A new generation of coffee farmers grow quality coffees that yield just enough profit to keep growing coffee for the world. Some may even earn a swimming pool. ‘To show others that for progress you don’t necessarily have to migrate to the city. Perhaps you can achieve that better life you re looking for more easily right here.’
Don Alvaro Serna- slender, gray manes, cyclist, talkative- was born 71 years ago on a coffee plantation in the Eje cafetero, the famous coffee triangle between the Colombian cities of Cali, Medellin and Bogota. Tropical green hills, squeezed between the Cordilleras, the backbones of the Andes Mountains. Here it never gets hot or cold and the cloud cover is a given: it rains here more often than not.
Fine biotope for the coffee bushes that entered the Americas some two centuries ago, according to history in the wake of Dutch Jesuits. Don Alvaro squints and thinks back some sixty years. ‘My father grew coffee berries. We picked them on a heap and just sold the beans. My father did not drink coffee. No one drank coffee. We enjoyed drinking chocolate. ‘
Millions of coffee farmers in Central and South America grow coffee berries, but themselves drink little of it. You can buy a cup of passado, early in the morning in Peru, Ecuador, Colombia: usually a cup of hot water to which you add some coffee extract from a jug. In larger cities you do find trendy coffee shops with espressos and lattes for urbanites and tourists. For the Latinos themselves coffee is still mainly the cash crop that it has been for so long: growing coffee berries in exchange for a handful of money, with which you can buy the bare necessities, or send your children to school.
This exchange has never been entirely fair, pamphlets enough have been written about it. Dutch colonial Multatuli wrote it down a century and a half ago in his Max Havelaar. Subtitles of more recent books like Black Gold; the dark history of coffee and Cofffeeland; one man’s dark empire and the making of our favorite drug suggest the same: coffee as exemplary of the dark side of capitalism; an unfair exchange with on the one hand a cheap cup of comfort, on the other exploitation, hunger and misery, that is the image of our cup of coffee.
That image is changing. In the wake of Starbucks and encouraged by a growing army of artisanal coffee roasters, coffee farmers and customers have found each other in a niche market called specialty coffee; coffee that meets higher quality standards, in exchange for a price that sets the flywheel of progress in motion: better education, cleaner production, tastier coffee, even better prices. On a larger scale: less pollution and less migration.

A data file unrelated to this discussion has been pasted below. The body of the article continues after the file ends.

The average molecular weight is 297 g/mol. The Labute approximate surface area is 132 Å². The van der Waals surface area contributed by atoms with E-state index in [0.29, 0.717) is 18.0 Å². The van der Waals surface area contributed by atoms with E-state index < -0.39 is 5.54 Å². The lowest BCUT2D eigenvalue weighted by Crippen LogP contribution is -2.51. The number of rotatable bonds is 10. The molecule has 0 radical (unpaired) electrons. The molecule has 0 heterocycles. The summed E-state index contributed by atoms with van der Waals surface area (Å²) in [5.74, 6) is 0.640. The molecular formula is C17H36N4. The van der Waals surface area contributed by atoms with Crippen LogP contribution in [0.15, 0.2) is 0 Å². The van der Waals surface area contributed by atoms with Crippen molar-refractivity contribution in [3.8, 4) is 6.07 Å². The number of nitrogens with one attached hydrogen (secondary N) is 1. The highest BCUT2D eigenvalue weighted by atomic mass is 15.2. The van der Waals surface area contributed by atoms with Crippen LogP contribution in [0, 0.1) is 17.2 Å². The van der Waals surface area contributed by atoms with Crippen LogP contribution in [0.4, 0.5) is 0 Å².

Progress has not yet arrived everywhere. Drive into Peru from Ecuador, over the mountain ridge Cordillera: on both sides of the road steep slopes full of dark green coffee bushes. On the black, warm asphalt itself, drying coffee spread out on tarpaulins. The bus neatly slaloms around them, as it enters the town of San Ignacio. Se compra cafe, we buy coffee, is written on many facades.
Here coffee farmer Vilchez Tarrillo has thirty hectares, not a modest possession. But his son Mercedes prefers to maneuver his car through the endless rush hour of the Peruvian capital Lima, more than a thousand kilometers further south, where he has settled from the remote San Ignacio. ‘No, haha,’ Mercedes Tarillo laughs out loud, ‘I’m not going to take that over that farm, no way. That’s way too hard a life. And anyway far too far from civilization!’
Moonshining in Lima
Not that son Tarrillo doesn’t have a hard life in Lima either. Busy during the week as a paper representative, in the evenings and weekends as an uber driver moonlighting to make ends meet for his now broken up and scattered across million city Lima family. Still, anything is better than being a coffee farmer: ‘My father gets maybe 8 soles (€2) per kg for his coffee. There is no knowledge there, they just do something. They sprinkle expensive fertilizer, but eventually see the berries wither on the bush. What is needed there is knowledge. Agricultural experts.’
Barely twenty kilometers from San Ignacio those agricultural experts landed years ago, in and around coffee town Chirinos. ‘Look’, says Luberrlly Tocto, a leaf from a coffee bush in his hand. ‘Do you see those reddish yellow spots, that’s coffee rust. I call it ‘my friend’, because he tells me I’m not taking good care of the plant.’
Luberrlly -third son of Finca Churupampa, twelve hectares of steep slopes, five thousand kilograms of coffee beans annually- climbs a bit further up the mountain, to show the solution: a covered compost factory where Tocto and his employees mix the fruit pulp of the coffee berry, a byproduct of the coffee bean – with other garden waste, animal manure and microorganisms, extracted from white clay higher up in the Cordillera.
Those organisms – no earthworms are visible – transform the piles into loose compost in four weeks. ‘We spread that around the coffee bushes, a few shovels each season. Initially the harvest decreased, but the soil recovered quickly. Now we have the same volume as with fertilizer, but a much higher quality.’
Coffee with a ‘cupping score’ of 80 or more (on a scale of 100) gets labelled specialty coffee. Specialty coffee yields highre prices and far better rewards for its producers. Ordinary coffee – also commodity coffee, bulk coffee, café convencional – is condemned to daily rates of the New York coffee exchange, which is ruled by speculation. Last year the market peaked and the best commodity coffee fetched up to $5 per kg, but the decline has already set in. There have been years the price never reached $2. Specialty coffee is much less affected by the coffee exchange. It starts this year at $6 per kg.